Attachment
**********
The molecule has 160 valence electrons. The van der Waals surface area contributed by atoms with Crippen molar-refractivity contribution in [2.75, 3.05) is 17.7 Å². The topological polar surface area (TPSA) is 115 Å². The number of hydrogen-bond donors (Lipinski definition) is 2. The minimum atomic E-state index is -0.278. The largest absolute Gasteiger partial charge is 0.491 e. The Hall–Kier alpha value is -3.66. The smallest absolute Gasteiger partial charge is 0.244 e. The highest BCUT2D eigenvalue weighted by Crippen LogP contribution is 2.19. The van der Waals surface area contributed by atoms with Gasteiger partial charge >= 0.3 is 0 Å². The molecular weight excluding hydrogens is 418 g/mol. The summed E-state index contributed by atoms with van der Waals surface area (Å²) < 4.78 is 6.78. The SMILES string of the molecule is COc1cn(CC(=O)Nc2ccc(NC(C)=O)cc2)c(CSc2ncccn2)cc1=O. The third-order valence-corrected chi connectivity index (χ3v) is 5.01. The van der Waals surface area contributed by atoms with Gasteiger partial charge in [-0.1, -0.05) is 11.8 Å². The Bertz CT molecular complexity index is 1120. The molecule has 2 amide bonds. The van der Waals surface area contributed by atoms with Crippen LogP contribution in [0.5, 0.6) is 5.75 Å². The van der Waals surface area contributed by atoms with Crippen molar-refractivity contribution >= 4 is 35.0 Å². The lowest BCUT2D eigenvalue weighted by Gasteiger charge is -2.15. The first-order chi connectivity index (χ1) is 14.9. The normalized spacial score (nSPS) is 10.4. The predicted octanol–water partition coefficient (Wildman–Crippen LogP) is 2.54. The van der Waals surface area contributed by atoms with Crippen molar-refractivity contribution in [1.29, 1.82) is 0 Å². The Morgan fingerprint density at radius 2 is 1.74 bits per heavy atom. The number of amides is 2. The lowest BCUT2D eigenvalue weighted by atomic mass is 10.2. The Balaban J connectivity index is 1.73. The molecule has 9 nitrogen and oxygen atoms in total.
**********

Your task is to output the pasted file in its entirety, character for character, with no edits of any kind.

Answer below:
The molecule has 160 valence electrons. The van der Waals surface area contributed by atoms with Crippen molar-refractivity contribution in [2.75, 3.05) is 17.7 Å². The topological polar surface area (TPSA) is 115 Å². The number of hydrogen-bond donors (Lipinski definition) is 2. The minimum atomic E-state index is -0.278. The largest absolute Gasteiger partial charge is 0.491 e. The Hall–Kier alpha value is -3.66. The smallest absolute Gasteiger partial charge is 0.244 e. The highest BCUT2D eigenvalue weighted by Crippen LogP contribution is 2.19. The van der Waals surface area contributed by atoms with Gasteiger partial charge >= 0.3 is 0 Å². The molecular weight excluding hydrogens is 418 g/mol. The summed E-state index contributed by atoms with van der Waals surface area (Å²) < 4.78 is 6.78. The SMILES string of the molecule is COc1cn(CC(=O)Nc2ccc(NC(C)=O)cc2)c(CSc2ncccn2)cc1=O. The third-order valence-corrected chi connectivity index (χ3v) is 5.01. The van der Waals surface area contributed by atoms with Gasteiger partial charge in [-0.1, -0.05) is 11.8 Å². The Bertz CT molecular complexity index is 1120. The molecule has 2 amide bonds. The van der Waals surface area contributed by atoms with Crippen LogP contribution in [0.5, 0.6) is 5.75 Å². The van der Waals surface area contributed by atoms with Crippen molar-refractivity contribution >= 4 is 35.0 Å². The lowest BCUT2D eigenvalue weighted by Gasteiger charge is -2.15. The first-order chi connectivity index (χ1) is 14.9. The normalized spacial score (nSPS) is 10.4. The predicted octanol–water partition coefficient (Wildman–Crippen LogP) is 2.54. The van der Waals surface area contributed by atoms with Crippen molar-refractivity contribution in [1.29, 1.82) is 0 Å². The Morgan fingerprint density at radius 2 is 1.74 bits per heavy atom. The number of amides is 2. The lowest BCUT2D eigenvalue weighted by atomic mass is 10.2. The Balaban J connectivity index is 1.73. The molecule has 9 nitrogen and oxygen atoms in total.